Writer misrepresents rail-trail study
To the editor:
The Adirondack Daily Enterprise Guest Commentary “Trail argument doesn’t hold up” by Larry Roth blatantly misrepresented the state’s analysis for a 34-mile Adirondack Rail Trail.
Mr. Roth asserted, “Trail advocates cite the economic study the state Department of Environmental Conservation used to justify the trail as creating the biggest bang for the buck, but the same study found an all-rail operation was close behind – and their preferred option, a trail all the way to Old Forge, was the worst of all.”
In fact, the Camoin study (www.dec.ny.gov/docs/lands_forests_pdf/camoin.pdf) and the state analysis (www.dec.ny.gov/docs/lands_forests_pdf/rlptcamend.pdf) considered three options: “all rail” (119 miles from Lake Placid to Remsen), “all trail” (Lake Placid to Remsen) and “combination” (34 miles from Lake Placid to Tupper Lake/trail, 85 miles from Tupper Lake to Remsen/rail). Neither Camoin nor the state even considered a 90-mile rail trail from Lake Placid to Old Forge, as asserted by Mr. Roth.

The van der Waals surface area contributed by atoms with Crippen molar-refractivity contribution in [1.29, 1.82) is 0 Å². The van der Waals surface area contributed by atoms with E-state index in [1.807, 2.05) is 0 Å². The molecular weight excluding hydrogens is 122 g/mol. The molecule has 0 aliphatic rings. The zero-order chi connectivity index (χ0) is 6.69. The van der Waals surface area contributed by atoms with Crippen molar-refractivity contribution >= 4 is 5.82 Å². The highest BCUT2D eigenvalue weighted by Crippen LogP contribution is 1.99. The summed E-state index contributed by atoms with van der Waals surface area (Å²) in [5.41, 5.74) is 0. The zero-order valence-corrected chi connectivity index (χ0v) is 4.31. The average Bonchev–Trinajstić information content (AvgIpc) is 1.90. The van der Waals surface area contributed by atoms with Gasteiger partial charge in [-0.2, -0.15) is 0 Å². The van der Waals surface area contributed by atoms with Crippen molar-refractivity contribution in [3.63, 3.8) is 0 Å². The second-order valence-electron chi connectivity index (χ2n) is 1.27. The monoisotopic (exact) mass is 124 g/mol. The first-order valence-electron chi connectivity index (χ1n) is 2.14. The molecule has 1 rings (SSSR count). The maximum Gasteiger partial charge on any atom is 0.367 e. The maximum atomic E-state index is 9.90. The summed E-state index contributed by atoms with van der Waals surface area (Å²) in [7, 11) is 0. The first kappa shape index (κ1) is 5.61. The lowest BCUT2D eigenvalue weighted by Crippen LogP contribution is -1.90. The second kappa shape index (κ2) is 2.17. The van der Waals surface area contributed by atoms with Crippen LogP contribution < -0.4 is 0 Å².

For the options considered, Camoin and the state found that the greatest economic impact would result from the “combination” of trail plus rail. They found that the “all rail” option would provide nearly as much economic benefit, but their analysis was based on undocumented estimates of ridership and revenue provided by the Adirondack Scenic Railroad. The longest-distance scenic railroad in the U.S. is only 67.5 miles – how valid would that experience be as a basis for estimates for a 140-mile ASR operation from Utica to Lake Placid? Is there a basis in fact to anticipate that the “all rail” option would generate any more economic activity than the disappointing-to-all current ASR operation?
Adirondack Recreational Trail Advocates